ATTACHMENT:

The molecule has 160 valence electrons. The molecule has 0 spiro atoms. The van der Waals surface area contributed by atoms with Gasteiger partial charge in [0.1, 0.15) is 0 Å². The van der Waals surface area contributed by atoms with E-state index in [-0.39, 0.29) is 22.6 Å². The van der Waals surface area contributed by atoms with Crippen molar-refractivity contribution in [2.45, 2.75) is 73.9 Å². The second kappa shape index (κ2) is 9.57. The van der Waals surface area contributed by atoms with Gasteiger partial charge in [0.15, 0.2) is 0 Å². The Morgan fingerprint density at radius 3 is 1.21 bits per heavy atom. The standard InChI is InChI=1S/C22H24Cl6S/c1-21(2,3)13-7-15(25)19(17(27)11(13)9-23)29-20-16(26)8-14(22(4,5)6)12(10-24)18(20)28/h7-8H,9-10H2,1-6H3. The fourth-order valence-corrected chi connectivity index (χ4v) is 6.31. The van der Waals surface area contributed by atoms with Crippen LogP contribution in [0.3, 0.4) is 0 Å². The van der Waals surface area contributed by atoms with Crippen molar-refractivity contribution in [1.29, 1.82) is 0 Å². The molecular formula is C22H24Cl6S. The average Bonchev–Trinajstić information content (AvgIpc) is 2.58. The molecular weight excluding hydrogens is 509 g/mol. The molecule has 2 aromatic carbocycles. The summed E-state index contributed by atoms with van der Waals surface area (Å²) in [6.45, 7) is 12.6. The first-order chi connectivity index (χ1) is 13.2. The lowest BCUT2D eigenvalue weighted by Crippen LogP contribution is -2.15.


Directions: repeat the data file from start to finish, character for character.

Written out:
The molecule has 160 valence electrons. The molecule has 0 spiro atoms. The van der Waals surface area contributed by atoms with Gasteiger partial charge in [0.1, 0.15) is 0 Å². The van der Waals surface area contributed by atoms with E-state index in [-0.39, 0.29) is 22.6 Å². The van der Waals surface area contributed by atoms with Crippen molar-refractivity contribution in [2.45, 2.75) is 73.9 Å². The second kappa shape index (κ2) is 9.57. The van der Waals surface area contributed by atoms with Gasteiger partial charge in [0.15, 0.2) is 0 Å². The Morgan fingerprint density at radius 3 is 1.21 bits per heavy atom. The standard InChI is InChI=1S/C22H24Cl6S/c1-21(2,3)13-7-15(25)19(17(27)11(13)9-23)29-20-16(26)8-14(22(4,5)6)12(10-24)18(20)28/h7-8H,9-10H2,1-6H3. The fourth-order valence-corrected chi connectivity index (χ4v) is 6.31. The van der Waals surface area contributed by atoms with Crippen LogP contribution in [0.3, 0.4) is 0 Å². The van der Waals surface area contributed by atoms with Crippen molar-refractivity contribution in [1.29, 1.82) is 0 Å². The molecular formula is C22H24Cl6S. The average Bonchev–Trinajstić information content (AvgIpc) is 2.58. The molecular weight excluding hydrogens is 509 g/mol. The molecule has 2 aromatic carbocycles. The summed E-state index contributed by atoms with van der Waals surface area (Å²) in [6.45, 7) is 12.6. The first-order chi connectivity index (χ1) is 13.2. The lowest BCUT2D eigenvalue weighted by Crippen LogP contribution is -2.15.